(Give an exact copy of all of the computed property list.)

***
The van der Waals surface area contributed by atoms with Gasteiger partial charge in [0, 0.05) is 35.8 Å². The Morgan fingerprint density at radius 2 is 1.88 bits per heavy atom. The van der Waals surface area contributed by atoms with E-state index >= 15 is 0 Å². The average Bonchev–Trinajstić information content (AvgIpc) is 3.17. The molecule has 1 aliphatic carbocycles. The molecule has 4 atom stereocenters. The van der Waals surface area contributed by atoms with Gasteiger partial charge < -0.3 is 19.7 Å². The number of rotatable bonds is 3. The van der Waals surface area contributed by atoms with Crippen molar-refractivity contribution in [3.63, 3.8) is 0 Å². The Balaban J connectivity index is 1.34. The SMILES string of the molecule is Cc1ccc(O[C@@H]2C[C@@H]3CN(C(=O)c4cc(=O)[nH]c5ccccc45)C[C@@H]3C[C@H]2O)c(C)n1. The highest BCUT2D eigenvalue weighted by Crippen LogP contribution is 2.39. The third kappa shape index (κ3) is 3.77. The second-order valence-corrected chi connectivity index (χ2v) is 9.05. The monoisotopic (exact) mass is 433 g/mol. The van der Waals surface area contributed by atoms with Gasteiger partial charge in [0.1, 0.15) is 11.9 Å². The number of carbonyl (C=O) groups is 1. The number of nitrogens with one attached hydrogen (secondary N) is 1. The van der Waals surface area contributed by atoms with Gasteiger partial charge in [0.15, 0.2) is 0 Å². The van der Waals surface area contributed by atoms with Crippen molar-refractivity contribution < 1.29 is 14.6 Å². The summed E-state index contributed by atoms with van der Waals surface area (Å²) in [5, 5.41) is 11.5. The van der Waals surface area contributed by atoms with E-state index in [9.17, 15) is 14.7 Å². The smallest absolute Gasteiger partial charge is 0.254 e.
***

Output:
The van der Waals surface area contributed by atoms with Gasteiger partial charge in [0, 0.05) is 35.8 Å². The Morgan fingerprint density at radius 2 is 1.88 bits per heavy atom. The van der Waals surface area contributed by atoms with E-state index >= 15 is 0 Å². The average Bonchev–Trinajstić information content (AvgIpc) is 3.17. The molecule has 1 aliphatic carbocycles. The molecule has 4 atom stereocenters. The van der Waals surface area contributed by atoms with Gasteiger partial charge < -0.3 is 19.7 Å². The number of rotatable bonds is 3. The van der Waals surface area contributed by atoms with Crippen molar-refractivity contribution in [3.63, 3.8) is 0 Å². The Balaban J connectivity index is 1.34. The SMILES string of the molecule is Cc1ccc(O[C@@H]2C[C@@H]3CN(C(=O)c4cc(=O)[nH]c5ccccc45)C[C@@H]3C[C@H]2O)c(C)n1. The highest BCUT2D eigenvalue weighted by Crippen LogP contribution is 2.39. The third kappa shape index (κ3) is 3.77. The second-order valence-corrected chi connectivity index (χ2v) is 9.05. The monoisotopic (exact) mass is 433 g/mol. The van der Waals surface area contributed by atoms with Gasteiger partial charge in [0.1, 0.15) is 11.9 Å². The number of carbonyl (C=O) groups is 1. The number of nitrogens with one attached hydrogen (secondary N) is 1. The van der Waals surface area contributed by atoms with Gasteiger partial charge in [0.15, 0.2) is 0 Å². The van der Waals surface area contributed by atoms with Crippen molar-refractivity contribution < 1.29 is 14.6 Å². The summed E-state index contributed by atoms with van der Waals surface area (Å²) in [5, 5.41) is 11.5. The van der Waals surface area contributed by atoms with E-state index in [9.17, 15) is 14.7 Å². The smallest absolute Gasteiger partial charge is 0.254 e.